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In the book learn ruby the hard way, I found a syntax to exit from the program:


Why is the parameter 0 being passed in the exit method here even though it works if I pass another integer or do not pass any parameter? What is the significance of 0?

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The parameter passed to exit is (in a rough sense) the "return value" of the program. –  user166390 Mar 21 '13 at 9:20
As in @kamituel's answer, this is actually more about how shell scripts (or other programming langauge) work rather than about internals of Ruby. –  sawa Mar 21 '13 at 9:34

2 Answers 2

up vote 8 down vote accepted

This is an 'exit code'.

This exit code has special meaning in some cases (see for example http://tldp.org/LDP/abs/html/exitcodes.html)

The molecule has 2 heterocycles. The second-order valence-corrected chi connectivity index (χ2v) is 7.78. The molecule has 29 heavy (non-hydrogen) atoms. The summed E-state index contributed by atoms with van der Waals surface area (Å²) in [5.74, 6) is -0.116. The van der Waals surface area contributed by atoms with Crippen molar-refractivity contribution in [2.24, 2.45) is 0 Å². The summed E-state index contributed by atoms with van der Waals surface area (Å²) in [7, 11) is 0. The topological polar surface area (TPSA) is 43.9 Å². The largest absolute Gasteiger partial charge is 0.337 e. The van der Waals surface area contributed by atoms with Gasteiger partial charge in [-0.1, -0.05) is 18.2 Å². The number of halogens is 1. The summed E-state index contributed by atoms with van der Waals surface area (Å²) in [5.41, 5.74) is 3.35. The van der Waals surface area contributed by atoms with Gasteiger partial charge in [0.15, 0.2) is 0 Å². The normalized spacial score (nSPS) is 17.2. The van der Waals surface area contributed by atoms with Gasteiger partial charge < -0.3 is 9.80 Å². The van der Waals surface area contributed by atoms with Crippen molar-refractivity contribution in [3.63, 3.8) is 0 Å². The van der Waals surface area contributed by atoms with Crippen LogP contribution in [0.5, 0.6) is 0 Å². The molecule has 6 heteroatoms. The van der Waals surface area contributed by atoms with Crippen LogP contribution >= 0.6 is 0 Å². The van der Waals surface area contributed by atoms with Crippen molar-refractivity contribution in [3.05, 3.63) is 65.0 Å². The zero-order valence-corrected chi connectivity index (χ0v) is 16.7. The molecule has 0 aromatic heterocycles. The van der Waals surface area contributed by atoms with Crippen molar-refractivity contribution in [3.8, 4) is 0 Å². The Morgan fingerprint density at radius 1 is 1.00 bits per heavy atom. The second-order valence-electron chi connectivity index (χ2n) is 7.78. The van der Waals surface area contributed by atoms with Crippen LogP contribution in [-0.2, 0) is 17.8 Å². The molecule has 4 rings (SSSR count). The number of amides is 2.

You can pass whatever you want, if the code isn't caught after, this will have no effects.

Here '0' is for 'Everything works fine !'

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"0 is for I have nothing particular to say!". I'd say "everything went fine". –  tokland Mar 21 '13 at 10:48
@tokland Sure, you're right. I correct my post. –  ForgetTheNorm Mar 21 '13 at 13:50

It is because when a child process is started (child process being your Ruby script in that case) the parent process (shell, system, etc.) can wait for it to finish.

Once it's finished, it can tell the parent process what is the status of it's execution. Zero usually means that the execution has been successfull and completed without any errors.

If you, on example, run your script from bash shell, and it will call Process.exit(0), you could check if it succeeded using $? variable:

$ ./my_ruby.script        # calls Process.exit(0)
$ echo $?
0                         # ok, script finished with no errors.
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